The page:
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An ailing father and his son travel toward the sea in a post-apocalyptic United States. As they evade cannibalistic gangs and fight to survive the unforgiving elements, the father tries to protect his son, teach him right from wrong, and preserve a sense of hope.
For more about The Road and the The Road Blu-ray release, see the The Road Blu-ray Review published by Martin Liebman on May 30, 2010 where this Blu-ray release scored 4.0 out of 5.
Starring: Viggo Mortensen, Kodi Smit-McPhee, Charlize Theron, Robert Duvall, Molly Parker, Michael K. Williams
Director: John Hillcoat
» See full cast & crew
The Road Blu-ray Review
'The Road' is more than its bleak setting and minimalist story might otherwise suggest.
Reviewed by Martin Liebman, May 30, 2010
When you dream about bad things happening it shows you're still fighting, still alive.
Stop for a moment and think of everything that modern man takes for granted.
Does the list include things like running water, fresh food, air conditioning, satellite television, and transportation? Probably. How about those things that came before, that preceded fresh food and satellite television, those things that made them possible? No, not just farming techniques, preservatives, electricity, or even rocket science. How about innovation, drive, vision, and courage? Even more base than those, how about encouragement, generosity, friendship, and love? Everything can be boiled down to several base elements. Man is more than the sum of the satellites in the sky, the meat in the freezer, the gas in the car. Even if it's no longer readily apparent, he's about those things that deep down, from within, that make the world what it is, good, bad, and ugly. But man can, and arguably has, reached a point where technology, the fast-paced environment in which he lives, and the ease with which he can acquire goods of such a quality -- a quality that even a century earlier would have seemed like science fiction, like a utopia that could never exist, where life could never be so easy, and it is easy, on a fundamental level -- could be taken for granted, ignored, forgotten. Forget deadlines at work, forget getting the kids to baseball practice, forget that urgent text message. Stop and think about how easy life really is, but remember all those things that go into the innovation, production, delivery, and consumption of fresh milk, worldwide communication, or medicine. Now imagine that in the blink of an eye, it's all gone: the products, the means of creating them, the desire to better them. What's left? The shell of a society to be sure, but what would exist beyond the inoperable cell phone, the worthless computer, the dead garden, and the decrepit home? Is there enough of that innovation, drive, vision, and courage to make it all, someday, work again? Is there enough encouragement, generosity, friendship, and love to even get any rebuilding effort off the ground? The Road, directed by John Hillcoat (The Proposition) and based on the novel of the same name by Cormac McCarthy (No Country For Old Men) imagines a society with nothing left but hints of what once was and the survivors that will shape its future state. In a cold, dead world with no rules, no right, no heart, and no hope, a father and his young son must maneuver through a dangerous landscape that could lead them to death or salvation, not because of where it is they're going but because of how they acquit themselves on the road towards the future they must help shape through their ability -- or lack thereof -- to keep alive those base and non-tangible ingredients of encouragement, generosity, friendship, and love.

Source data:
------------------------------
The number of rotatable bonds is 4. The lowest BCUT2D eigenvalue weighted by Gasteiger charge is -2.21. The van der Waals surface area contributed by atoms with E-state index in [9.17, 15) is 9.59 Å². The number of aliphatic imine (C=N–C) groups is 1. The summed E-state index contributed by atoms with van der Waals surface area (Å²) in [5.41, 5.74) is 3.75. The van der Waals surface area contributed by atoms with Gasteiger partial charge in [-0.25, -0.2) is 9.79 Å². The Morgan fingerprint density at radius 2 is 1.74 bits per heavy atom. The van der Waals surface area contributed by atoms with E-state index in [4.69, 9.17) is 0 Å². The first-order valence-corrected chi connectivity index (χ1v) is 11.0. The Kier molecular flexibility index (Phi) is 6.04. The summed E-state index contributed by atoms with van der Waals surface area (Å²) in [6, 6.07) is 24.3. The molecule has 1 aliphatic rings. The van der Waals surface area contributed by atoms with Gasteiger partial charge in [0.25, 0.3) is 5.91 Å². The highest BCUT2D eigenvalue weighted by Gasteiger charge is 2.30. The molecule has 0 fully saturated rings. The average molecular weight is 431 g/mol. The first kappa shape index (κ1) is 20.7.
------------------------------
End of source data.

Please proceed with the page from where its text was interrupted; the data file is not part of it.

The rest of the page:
The clocks stopped at 1:17. Nobody knows how or why, but 1:17 on some past date was the last time the world ever existed as it once was, a colorful, living, happy place. The colors are faded, life is gone, fear has replaced happiness, and irrational behavior has broken man's moral compass. It is a world powered not by electricity, automobiles, and mass communication devices, but instead with muscle, will, and the barrel of a gun. It's a world where the most important rules dictate that those who wish to survive must keep their heads down and their mouths quiet, lest they be killed by those who have lost their humanity. It's a world where cannibalism has run rampant, where it's every man for himself, except for one. A father (Viggo Mortensen, Appaloosa) and his son (Kodi Smit-McPhee) have lost everything but one another. Their survival in a shattered world depends on their ability to stay out of harms way and not place themselves in danger for the sake of a bite to eat or the chance to make a friend. They must acquire what goods they can, when they can, no matter what they are, no matter where they're to be found, so long as it's safe to do so. Armed with a revolver and two shells, the father has taught his son how to commit suicide with the weapon should the need arise; they can trust no one but one another as they head for the East Coast in hopes of finding something -- anything -- that could help in their efforts to survive.